July 19, 1829

President Andrew Jackson Writes of His Loneliness in the White House

Autograph Letter Signed
1 page
SMC 518
President Jackson, installed in the White House but four months, writes poignantly of his loneliness there:
 
I am very lonesome, my son being absent, & my health is not good, & my mind much perplexed with thought.
 
He tells Earle that he is anxious to see him, and grateful to hear that he will be with him soon.
 
Jackson’s White House, it needs to be noted, was a lonely place for the president. Despite guests for dinner every night; the live-in presence of his daughter-in-law, his niece and nephew, their cousins, and more children of all ages than have ever lived in the White House since – and permanent guest Ralph Earle, as well; Jackson desperately missed his wife Rachel, who had died shortly before his inauguration, only six months earlier.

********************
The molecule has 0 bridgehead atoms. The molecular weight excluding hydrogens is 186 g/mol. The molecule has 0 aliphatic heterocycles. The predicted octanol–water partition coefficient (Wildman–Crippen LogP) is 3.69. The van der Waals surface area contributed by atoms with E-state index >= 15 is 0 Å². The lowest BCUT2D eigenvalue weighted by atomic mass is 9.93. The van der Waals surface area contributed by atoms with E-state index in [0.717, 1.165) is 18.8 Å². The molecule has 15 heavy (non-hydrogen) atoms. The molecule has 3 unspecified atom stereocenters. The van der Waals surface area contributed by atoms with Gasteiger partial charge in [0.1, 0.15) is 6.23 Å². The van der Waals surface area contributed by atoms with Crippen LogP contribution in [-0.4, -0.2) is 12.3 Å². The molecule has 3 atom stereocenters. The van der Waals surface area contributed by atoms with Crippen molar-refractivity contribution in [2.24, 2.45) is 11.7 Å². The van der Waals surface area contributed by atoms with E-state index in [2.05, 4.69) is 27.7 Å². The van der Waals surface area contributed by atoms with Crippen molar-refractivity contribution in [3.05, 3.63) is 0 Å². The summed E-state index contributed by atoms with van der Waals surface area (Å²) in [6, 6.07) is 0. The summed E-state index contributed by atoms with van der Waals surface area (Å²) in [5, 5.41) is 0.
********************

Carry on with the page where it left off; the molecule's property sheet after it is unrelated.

The President’s reference to his health being “not good” is noteworthy, too – if only as a marvel of understatement. Chronically infected, prone to migraines, with badly decayed teeth, and suffering, acutely, from dysentery - which he treated with liberal doses of calomel, which contained mercury and thus poisoned him –Jackson also had, since 1806, a bullet lodged in his chest that caused fevers, chest pain, shortness of breath and the coughing up of blood and pus: he ranks as the sickliest of presidents.
Autograph Letter Signed, as President, 1 page, quarto, Washington, July 19, 1829. To R.E.W. Earl.
Read transcript Bookmark